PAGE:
The North waged war on Southern civilians for four long years, murdering at least 50,000 of them according to historian Jeffrey Rogers Hummel. It bombed cities like Atlanta for days at a time when they were occupied by no one but civilians, and U.S. Army soldiers looted, ransacked, and raped their way all throughout the South. The “arts of peace” indeed.

As for the war being a victory of “manners,” as Krugman says, consider this: When the women of New Orleans refused to genuflect to U.S. Army troops who were occupying their city and killing their husbands, sons and brothers, General Benjamin “Beast” Butler issued an order that all the women of that city were to henceforth be treated as prostitutes. “As the officers and soldiers of the United States have been subject to repeated insults from the women . . . of New Orleans,” Butler wrote in his General Order Number 28 on May 15, 1862, “it is ordered that thereafter when any female shall, by word, gesture, or movement, insult or show contempt for any officer or soldier of the United States, she shall be regarded and held liable to be treated as a woman of the town plying her avocation.” Butler’s order was widely construed as a license for rape, and he was condemned by the whole world.

It is remarkable that so many Americans still believe that their Civil War was about anything but the continuation of the Yankee empire. It is perhaps worth noting that were the USA of today to be confronted with the American Civil War, there can be little doubt that it would be bombing the Union in support of the Southern separatists.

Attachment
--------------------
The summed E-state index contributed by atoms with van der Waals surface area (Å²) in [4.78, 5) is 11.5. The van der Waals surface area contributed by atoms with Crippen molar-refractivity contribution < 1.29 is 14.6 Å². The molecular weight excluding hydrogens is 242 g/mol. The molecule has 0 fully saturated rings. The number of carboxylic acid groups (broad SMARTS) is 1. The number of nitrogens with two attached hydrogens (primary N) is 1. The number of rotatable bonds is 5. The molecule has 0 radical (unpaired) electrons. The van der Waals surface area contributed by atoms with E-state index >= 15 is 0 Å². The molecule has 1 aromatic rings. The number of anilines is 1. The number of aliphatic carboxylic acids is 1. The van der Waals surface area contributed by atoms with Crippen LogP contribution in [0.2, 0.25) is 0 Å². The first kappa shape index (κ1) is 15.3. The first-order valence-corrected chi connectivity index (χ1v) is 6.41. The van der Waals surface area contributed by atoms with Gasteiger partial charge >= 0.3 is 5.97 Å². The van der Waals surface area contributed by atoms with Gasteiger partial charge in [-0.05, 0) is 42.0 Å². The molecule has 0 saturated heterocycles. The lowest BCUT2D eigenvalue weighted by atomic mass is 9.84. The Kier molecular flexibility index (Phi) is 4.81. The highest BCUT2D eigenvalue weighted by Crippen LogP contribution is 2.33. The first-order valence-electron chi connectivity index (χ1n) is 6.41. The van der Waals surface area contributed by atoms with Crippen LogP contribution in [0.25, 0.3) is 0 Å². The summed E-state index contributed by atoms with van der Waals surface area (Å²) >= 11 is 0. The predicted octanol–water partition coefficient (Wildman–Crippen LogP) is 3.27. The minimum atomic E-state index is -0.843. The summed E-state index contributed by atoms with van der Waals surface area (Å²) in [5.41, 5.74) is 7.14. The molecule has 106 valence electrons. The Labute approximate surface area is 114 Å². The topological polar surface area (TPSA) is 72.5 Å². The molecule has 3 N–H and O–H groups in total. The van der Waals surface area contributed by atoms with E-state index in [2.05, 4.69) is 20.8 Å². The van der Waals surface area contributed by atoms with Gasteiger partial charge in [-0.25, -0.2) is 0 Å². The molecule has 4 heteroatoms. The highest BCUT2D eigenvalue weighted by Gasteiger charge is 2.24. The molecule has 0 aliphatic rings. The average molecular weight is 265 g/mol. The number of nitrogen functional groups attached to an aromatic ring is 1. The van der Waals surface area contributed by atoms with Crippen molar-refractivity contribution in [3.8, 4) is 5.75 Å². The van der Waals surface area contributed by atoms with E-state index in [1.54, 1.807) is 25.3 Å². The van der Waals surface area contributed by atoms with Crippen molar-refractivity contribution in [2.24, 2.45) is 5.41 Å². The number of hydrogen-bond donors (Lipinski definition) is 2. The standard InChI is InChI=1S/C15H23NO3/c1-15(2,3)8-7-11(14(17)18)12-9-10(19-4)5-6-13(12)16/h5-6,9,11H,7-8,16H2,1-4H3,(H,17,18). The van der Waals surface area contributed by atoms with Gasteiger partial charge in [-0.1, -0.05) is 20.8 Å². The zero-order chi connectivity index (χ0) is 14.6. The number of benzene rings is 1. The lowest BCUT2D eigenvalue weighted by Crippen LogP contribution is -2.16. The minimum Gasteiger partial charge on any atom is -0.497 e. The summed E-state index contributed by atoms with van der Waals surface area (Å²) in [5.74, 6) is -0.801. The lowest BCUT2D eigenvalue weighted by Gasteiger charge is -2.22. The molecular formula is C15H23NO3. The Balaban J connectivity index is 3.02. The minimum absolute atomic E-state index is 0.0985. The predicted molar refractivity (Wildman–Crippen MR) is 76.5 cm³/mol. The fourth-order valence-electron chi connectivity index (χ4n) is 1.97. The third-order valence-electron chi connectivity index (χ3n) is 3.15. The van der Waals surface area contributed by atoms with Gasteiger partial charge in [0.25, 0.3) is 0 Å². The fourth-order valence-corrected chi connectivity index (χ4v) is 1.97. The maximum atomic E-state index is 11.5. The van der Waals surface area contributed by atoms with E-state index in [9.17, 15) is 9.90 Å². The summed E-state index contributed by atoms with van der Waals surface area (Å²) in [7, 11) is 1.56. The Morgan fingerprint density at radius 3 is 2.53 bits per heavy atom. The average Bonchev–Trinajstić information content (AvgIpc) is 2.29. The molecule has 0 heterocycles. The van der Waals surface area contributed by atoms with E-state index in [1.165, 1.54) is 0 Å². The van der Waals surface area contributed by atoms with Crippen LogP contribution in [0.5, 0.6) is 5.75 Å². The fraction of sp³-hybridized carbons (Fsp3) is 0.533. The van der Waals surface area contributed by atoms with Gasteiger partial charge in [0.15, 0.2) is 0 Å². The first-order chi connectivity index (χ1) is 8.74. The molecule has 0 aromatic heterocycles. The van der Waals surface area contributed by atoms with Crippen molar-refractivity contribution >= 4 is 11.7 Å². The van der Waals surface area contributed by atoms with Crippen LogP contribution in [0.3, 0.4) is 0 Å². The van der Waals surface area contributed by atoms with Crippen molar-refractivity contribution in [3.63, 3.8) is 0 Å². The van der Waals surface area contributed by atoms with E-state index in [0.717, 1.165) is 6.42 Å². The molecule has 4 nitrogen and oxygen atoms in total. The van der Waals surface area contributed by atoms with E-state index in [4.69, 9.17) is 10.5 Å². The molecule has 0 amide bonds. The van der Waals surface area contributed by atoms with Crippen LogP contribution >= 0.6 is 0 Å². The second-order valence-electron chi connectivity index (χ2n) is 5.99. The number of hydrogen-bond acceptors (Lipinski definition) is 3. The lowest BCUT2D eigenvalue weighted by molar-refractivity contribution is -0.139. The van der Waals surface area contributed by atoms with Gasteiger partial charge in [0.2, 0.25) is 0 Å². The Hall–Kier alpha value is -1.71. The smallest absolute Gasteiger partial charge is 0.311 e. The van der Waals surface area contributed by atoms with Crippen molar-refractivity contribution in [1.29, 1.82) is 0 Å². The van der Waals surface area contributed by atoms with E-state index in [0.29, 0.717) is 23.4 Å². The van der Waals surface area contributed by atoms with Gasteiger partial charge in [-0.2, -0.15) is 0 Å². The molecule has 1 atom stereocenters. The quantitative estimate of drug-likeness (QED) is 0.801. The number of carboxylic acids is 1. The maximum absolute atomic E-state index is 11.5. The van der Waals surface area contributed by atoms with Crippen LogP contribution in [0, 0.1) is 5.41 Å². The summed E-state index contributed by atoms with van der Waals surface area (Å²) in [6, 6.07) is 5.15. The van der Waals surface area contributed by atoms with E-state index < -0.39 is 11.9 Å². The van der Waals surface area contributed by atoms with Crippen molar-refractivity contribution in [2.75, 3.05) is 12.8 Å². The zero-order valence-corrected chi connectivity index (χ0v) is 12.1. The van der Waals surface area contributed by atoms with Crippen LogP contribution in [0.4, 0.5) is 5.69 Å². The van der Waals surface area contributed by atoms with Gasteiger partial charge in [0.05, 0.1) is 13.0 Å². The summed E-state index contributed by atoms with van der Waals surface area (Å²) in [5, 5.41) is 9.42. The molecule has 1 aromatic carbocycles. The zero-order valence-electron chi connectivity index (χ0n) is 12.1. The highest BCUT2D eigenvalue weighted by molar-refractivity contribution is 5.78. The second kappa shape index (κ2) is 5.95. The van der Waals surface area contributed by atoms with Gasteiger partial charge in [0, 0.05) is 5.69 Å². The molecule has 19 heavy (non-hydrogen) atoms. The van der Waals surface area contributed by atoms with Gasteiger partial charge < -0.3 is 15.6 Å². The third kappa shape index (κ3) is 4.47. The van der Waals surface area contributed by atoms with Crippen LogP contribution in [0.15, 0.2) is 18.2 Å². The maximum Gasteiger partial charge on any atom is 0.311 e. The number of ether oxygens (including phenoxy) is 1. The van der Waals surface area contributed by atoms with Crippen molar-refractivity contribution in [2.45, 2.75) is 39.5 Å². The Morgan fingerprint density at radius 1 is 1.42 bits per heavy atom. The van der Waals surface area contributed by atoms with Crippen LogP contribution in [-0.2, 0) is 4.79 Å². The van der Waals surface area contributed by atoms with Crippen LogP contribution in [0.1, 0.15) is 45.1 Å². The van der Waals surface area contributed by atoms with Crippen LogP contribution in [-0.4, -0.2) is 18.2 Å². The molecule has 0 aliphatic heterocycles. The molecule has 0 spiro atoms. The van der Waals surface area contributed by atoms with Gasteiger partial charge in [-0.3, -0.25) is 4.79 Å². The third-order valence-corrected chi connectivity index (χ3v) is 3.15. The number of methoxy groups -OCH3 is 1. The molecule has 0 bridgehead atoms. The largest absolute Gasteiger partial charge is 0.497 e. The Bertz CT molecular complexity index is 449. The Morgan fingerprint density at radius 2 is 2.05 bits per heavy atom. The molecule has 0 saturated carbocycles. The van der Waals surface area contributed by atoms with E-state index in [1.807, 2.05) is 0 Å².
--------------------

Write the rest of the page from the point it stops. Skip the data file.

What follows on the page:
However, it appears that Hispanic separatists may ultimately succeed where the Southern ones failed. The South may not rise again, but the Southwest almost certainly will.

WND column

Failing to Expect the Unexpected

As John Maynard Keynes chronicles as a firsthand observer in “The Economic Consequences of the Peace,” the surrendering Germans had absolutely no idea what was in store for their defeated nation in 1918 when they wrote a letter to President Wilson accepting his Fourteen Points and the armistice proposed by the allies prior to a final peace treaty. But instead of reaching a reasonable agreement with the American president on the basis of the accepted proposal, the Germans found themselves being dictated impossible terms by the French prime minister, Georges Clemenceau, who was determined to prevent Germany from ever again being capable of challenging the economic and military might of France.

We all know how that turned out. Almost exactly 21 years later, Paris fell to the vengeful Germans.

Mexamerica

It still amazes me that people believe an America that doesn’t look like historical America is going to think or act like historical America, especially in light of all the evidence of past large-scale migrations.

Hispanic students for the first time make up the majority of students enrolled in Texas public schools. The Texas Education Agency reports Hispanic students this school year account for 50.2 percent of the state’s 4.9 million children enrolled in public schools, including pre-kindergarten and early childhood education. Currently, there are an estimated 2.48 million Hispanics students in Texas public schools.

The fact is that 21st century Hispanic Catholics are simply not going to harbor the same allegiance to the concepts of 18th century English Protestants that 21st century English Protestants do… the latter aren’t exactly hard core on the U.S. Constitution, after all. But considering how the Mongol immigrants significantly modified the Russian and Indian societies to which they added their inimitable vibrancy, I fail to grasp why so many people, white and Hispanic alike, believe that an even larger scale Mexican migration won’t have similar effects on what was once historical America.

The world is not small, flat, or digital. Above all, it is dynamic. But change is neither intrinsically good nor intrinsically bad… although if the initial state is far better than virtually any society has enjoyed for most of recorded human history, you are pretty much guaranteed that any change will be for the worse.